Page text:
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State v. Teitelbaum

Decided: June 30, 1978.


Shebell, J.c.c.


Defendant Paul E. Teitelbaum seeks the "conditional discharge" of an indictment charging him with possession of certain controlled dangerous substances, in violation of chapter 21 of Title 24, known as the New Jersey Controlled Dangerous Substances Act (the Act). The application is by motion pursuant to N.J.S.A. 24:21-27, which makes such relief available to

The court, as required under the provisions of N.J.S.A. 24:21-27a(1), made reference to the Controlled Dangerous Substance Registry. Defendant's name was not revealed there. The Probation Department interview and the State Bureau of Identification records reveal, however, that defendant was arrested about four months before his eighteenth birthday and charged with "Sale of Narcotics." The records of the Juvenile and Domestic Relations Court reveal that defendant actually was charged in a complaint as a juvenile offender under N.J.S.A. 2A:4-14 which stated that the facts "would constitute a violation of N.J.S.A. 24:21-19a(1) when committed by a person 18 years of age or over." The charge was sustained and he was granted a three months' continuance and fined $100. The charges were then dismissed at the end of the three-month period.

Under subsection (a) of N.J.S.A. 24:21-27, is defendant a person who has previously been convicted of any offense under the provisions of the act or under any law of this State pertaining to narcotic drugs or marijuana? No reported New Jersey case appears to have dealt with the question of whether a prior juvenile drug-related offense disqualifies a

defendant from relief under the conditional discharge provisions of Title 24. The Controlled Dangerous Substances Registry Act, N.J.S.A. 26:2G-17 et seq. , is not helpful in gathering legislative intent, in that it is silent as to whether or not juvenile drug-related offenses are included. Neither is the term "offense" defined in the New Jersey Controlled Dangerous Substances Act. N.J.S.A. 24:21-2. The use of the term "offense" rather than "crime" leads one to consider whether that distinction was to allow inclusion of juvenile offenses; however, it would appear that such a term was more likely required to encompass disorderly persons offenses.

One of the purposes of the conditional discharge statute is to avoid placing the stigma of a criminal conviction on a first offender where he can benefit from the treatment contemplated by the statute. State v. Alston , 71 N.J. 1 (1976). That purpose is not unlike the intent which can be gathered from the following provisions of N.J.S.A. 2A:4-64 of the Juvenile and Domestic Relations Court Law:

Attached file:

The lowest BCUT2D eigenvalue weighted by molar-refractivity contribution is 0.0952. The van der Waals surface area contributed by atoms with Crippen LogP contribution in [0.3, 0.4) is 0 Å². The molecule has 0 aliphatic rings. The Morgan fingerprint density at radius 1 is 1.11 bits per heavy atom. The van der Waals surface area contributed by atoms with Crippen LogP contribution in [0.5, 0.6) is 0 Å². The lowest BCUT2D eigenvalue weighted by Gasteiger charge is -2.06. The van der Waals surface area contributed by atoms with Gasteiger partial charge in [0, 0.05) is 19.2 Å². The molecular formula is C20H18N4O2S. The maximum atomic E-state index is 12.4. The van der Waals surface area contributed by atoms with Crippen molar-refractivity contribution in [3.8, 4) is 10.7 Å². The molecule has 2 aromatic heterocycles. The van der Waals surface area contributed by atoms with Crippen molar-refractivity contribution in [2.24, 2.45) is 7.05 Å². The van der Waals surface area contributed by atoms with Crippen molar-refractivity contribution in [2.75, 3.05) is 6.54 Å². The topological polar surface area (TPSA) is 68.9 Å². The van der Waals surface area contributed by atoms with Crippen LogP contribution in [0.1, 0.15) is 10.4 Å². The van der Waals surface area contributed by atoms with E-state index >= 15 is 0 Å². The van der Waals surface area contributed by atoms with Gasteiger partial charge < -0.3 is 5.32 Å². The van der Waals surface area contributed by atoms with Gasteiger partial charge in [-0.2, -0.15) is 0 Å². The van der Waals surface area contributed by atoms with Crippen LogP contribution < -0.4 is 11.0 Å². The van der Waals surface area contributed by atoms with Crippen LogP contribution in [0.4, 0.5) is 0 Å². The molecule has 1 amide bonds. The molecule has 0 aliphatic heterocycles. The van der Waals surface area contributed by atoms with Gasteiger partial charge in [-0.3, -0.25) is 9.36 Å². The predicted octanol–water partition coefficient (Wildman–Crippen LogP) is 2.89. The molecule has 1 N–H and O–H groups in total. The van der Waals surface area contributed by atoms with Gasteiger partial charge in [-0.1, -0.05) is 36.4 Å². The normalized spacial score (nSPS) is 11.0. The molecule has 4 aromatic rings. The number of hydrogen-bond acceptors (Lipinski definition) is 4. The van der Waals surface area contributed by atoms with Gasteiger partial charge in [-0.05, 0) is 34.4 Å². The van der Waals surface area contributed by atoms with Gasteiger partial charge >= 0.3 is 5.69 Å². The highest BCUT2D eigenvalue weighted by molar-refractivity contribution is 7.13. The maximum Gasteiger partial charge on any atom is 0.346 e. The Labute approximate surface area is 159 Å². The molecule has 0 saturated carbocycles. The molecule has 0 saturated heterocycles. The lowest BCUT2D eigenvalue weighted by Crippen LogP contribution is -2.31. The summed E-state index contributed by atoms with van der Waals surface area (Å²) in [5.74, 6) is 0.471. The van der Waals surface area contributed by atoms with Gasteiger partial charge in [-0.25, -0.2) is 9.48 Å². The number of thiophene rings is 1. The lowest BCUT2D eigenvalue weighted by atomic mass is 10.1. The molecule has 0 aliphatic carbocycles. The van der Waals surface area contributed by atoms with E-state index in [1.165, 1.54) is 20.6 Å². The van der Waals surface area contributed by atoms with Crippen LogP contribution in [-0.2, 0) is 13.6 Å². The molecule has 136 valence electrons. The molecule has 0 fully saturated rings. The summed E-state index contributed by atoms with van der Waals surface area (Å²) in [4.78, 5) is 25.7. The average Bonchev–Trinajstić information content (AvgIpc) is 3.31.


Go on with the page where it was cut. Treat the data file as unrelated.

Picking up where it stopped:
No disposition under this act shall operate to impose any of the civil disabilities ordinarily imposed by virtue of a criminal conviction, nor shall a juvenile be deemed a criminal by reason of such disposition.

The disposition of a case under this act shall not be admissible against the juvenile in any criminal or penal case or proceeding in any other court except for consideration in sentencing. [Emphasis supplied]

The question that necessarily arises is whether the aforesaid provisions of N.J.S.A. 2A:4-64 preclude the court from considering the sustaining of the juvenile drug-related offense as being a previous conviction of an offense under the act or law of this State. If the juvenile offense does not disqualify one who is later charged as an adult under Title 24 from obtaining a conditional discharge, is it not actually giving such a person "two bites at the apple," as the State asserts?

In State v. DiLuzio , 130 N.J. Super. 222 (Law Div., 1974), the court, notwithstanding the "two bites at the apple" argument, found a defendant eligible for conditional discharge where he had been convicted of a drug offense prior to the enactment of the present law, in that the specific language of § 27 of the act limited disqualification of those convicted "under the provisions of this act," or under any law "subsequent to the effective date of this act." The court felt the purposes of the act required such an interpretation.

The present provisions of N.J.S.A. 2A:4-64 are substantially a reenactment of statutes which have been in existence for nearly 50 years. See L. 1929, c. 157, § 16. The Legislature must be presumed to have been aware of such provisions when it drafted N.J.S.A. 24:21-27. If the Legislature did not desire to allow persons who had previously been convicted of a drug-related juvenile offense to avail themselves of the conditional discharge statute, it had it within its power to so state specifically. In the absence of clear language indicating a legislative intent to exclude such persons from being eligible for a conditional discharge, ...

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